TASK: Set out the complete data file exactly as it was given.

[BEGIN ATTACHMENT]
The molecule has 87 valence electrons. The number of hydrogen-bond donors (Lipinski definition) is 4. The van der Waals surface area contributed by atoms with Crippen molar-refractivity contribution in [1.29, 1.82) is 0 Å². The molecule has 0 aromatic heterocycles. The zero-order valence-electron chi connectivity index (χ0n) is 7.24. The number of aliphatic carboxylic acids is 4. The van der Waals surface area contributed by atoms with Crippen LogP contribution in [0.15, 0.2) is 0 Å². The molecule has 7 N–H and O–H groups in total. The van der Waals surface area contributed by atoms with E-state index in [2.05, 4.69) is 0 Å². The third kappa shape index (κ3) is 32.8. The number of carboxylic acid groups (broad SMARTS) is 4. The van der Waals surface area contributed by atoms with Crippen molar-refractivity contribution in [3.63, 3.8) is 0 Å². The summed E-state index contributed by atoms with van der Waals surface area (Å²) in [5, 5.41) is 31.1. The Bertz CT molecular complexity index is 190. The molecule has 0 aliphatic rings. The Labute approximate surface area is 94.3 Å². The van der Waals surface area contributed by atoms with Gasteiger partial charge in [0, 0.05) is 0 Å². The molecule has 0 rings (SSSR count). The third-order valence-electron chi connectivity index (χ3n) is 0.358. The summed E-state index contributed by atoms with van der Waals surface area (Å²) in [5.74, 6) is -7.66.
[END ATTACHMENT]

The molecule has 87 valence electrons. The number of hydrogen-bond donors (Lipinski definition) is 4. The van der Waals surface area contributed by atoms with Crippen molar-refractivity contribution in [1.29, 1.82) is 0 Å². The molecule has 0 aromatic heterocycles. The zero-order valence-electron chi connectivity index (χ0n) is 7.24. The number of aliphatic carboxylic acids is 4. The van der Waals surface area contributed by atoms with Crippen LogP contribution in [0.15, 0.2) is 0 Å². The molecule has 7 N–H and O–H groups in total. The van der Waals surface area contributed by atoms with E-state index in [2.05, 4.69) is 0 Å². The third kappa shape index (κ3) is 32.8. The number of carboxylic acid groups (broad SMARTS) is 4. The van der Waals surface area contributed by atoms with Crippen molar-refractivity contribution in [3.63, 3.8) is 0 Å². The summed E-state index contributed by atoms with van der Waals surface area (Å²) in [5, 5.41) is 31.1. The Bertz CT molecular complexity index is 190. The molecule has 0 aliphatic rings. The Labute approximate surface area is 94.3 Å². The van der Waals surface area contributed by atoms with Gasteiger partial charge in [0, 0.05) is 0 Å². The molecule has 0 rings (SSSR count). The third-order valence-electron chi connectivity index (χ3n) is 0.358. The summed E-state index contributed by atoms with van der Waals surface area (Å²) in [5.74, 6) is -7.66.